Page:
One of the things the Nintendo DS has been heralded for is its ability to handle decidedly PC-oriented genres such as strategy and adventure games. Well, at least strategy games. With the exception of last year's delightfully crazy Phoenix Wright, most of the attempts to bring adventure games to the DS haven't quite panned out, either because of short length, inadequate story, or off-kilter mechanics. Atlus' Touch Detective is no different. It starts out promisingly enough, with some cute, bizarre characters and a series of strange mysteries to solve via the DS's touch screen; but more than any other adventure game on the DS to date, Touch Detective suffers from archaic adventure game puzzle-solving, forcing you to pixel hunt and combine items until you're completely and utterly bored with the whole thing.
Touch Detective centers around a strange detective agency run by a young girl named Mackenzie. This bulging-eyed blonde lives in a house with a prim and proper butler type named Cromwell. You get the impression that Cromwell is sort of a parent type and Mackenzie is his ward, but this isn't one of those Inspector Gadget scenarios where the adult is a bumbling fool that everyone thinks is in charge, and the kid does all the work. Mackenzie is a detective, straight up, and Cromwell is effectively her manservant. These two are no stranger than the citizens of their town--if anything, they're normal in comparison. Mackenzie's main rival is a hot-headed, raven-haired chick named Chloe who always finds ways to interfere in her investigations; Funghi is Mackenzie's mushroom-man pet that follows her around wherever she goes and periodically takes part in puzzle-solving; and just about every case in the game seems to revolve around Mackenzie's dingbat friend Penelope. Oh, and there's a creepy fortune-teller, a chicken-lady condominium landlord, a reticent organ grinder, a giant shark-man who won't stop eating pastries, and a bunch of haunting skeleton people who look like something out of Edvard Munch's "The Scream."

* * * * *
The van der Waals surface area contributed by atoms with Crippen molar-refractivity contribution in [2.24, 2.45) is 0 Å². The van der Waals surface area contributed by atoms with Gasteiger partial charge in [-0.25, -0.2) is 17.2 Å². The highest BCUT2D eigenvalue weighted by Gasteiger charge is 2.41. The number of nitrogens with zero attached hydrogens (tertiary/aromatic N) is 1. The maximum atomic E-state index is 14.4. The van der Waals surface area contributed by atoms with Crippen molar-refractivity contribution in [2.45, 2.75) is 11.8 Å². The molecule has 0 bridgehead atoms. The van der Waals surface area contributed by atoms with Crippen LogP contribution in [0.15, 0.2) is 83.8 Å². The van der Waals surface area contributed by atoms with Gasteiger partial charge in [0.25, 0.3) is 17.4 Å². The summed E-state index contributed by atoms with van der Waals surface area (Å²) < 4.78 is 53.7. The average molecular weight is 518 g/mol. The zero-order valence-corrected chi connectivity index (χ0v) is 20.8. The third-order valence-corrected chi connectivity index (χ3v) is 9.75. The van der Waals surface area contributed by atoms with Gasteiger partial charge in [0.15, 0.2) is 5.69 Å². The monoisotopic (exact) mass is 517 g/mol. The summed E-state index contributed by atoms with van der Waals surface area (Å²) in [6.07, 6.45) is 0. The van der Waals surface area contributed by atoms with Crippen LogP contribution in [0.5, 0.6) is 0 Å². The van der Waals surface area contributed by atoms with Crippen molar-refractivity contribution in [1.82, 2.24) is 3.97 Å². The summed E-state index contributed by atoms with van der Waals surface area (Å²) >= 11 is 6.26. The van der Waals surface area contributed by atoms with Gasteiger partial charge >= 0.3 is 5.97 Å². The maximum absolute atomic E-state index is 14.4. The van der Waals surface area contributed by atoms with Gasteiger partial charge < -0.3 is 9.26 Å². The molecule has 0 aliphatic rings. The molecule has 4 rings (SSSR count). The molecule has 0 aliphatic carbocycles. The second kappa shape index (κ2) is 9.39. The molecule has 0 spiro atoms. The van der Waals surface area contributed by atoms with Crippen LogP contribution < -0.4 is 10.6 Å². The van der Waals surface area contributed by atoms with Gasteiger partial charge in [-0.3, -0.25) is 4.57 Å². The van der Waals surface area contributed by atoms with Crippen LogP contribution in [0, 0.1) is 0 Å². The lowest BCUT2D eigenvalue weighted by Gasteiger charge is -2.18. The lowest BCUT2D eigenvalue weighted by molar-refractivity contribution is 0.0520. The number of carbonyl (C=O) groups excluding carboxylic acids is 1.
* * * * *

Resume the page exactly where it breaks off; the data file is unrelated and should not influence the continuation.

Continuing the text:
As a detective, your job is to, of course, solve cases. But in a game this patently whimsical, it wouldn't make much sense to have you solving gritty murders or finding jade monkeys before the next full moon, or what have you. No, Mackenzie's cases take a decidedly oddball slant, tasking you with discovering why Penelope can't dream anymore, or how to save a snow fairy from certain doom in the middle of spring. Some of this stuff falls under the "weird for the sake of weird" anime trappings that a lot of these games tend to, but it's forgivable simply for the fact that the characters and dialogue are surprisingly endearing. The dialogue is filled with colorfully goofy moments and more uses of "...." than anything since Golgo 13, and the characters--while all decidedly cartoony--are likeable enough to want to stick with throughout the adventure. The game has a nice look to it as well, with characters and scenery that don't fall into the usual generic anime categories. It's original-looking art design that sets a nice mood for each case, and the soundtrack complements these scenes equally well.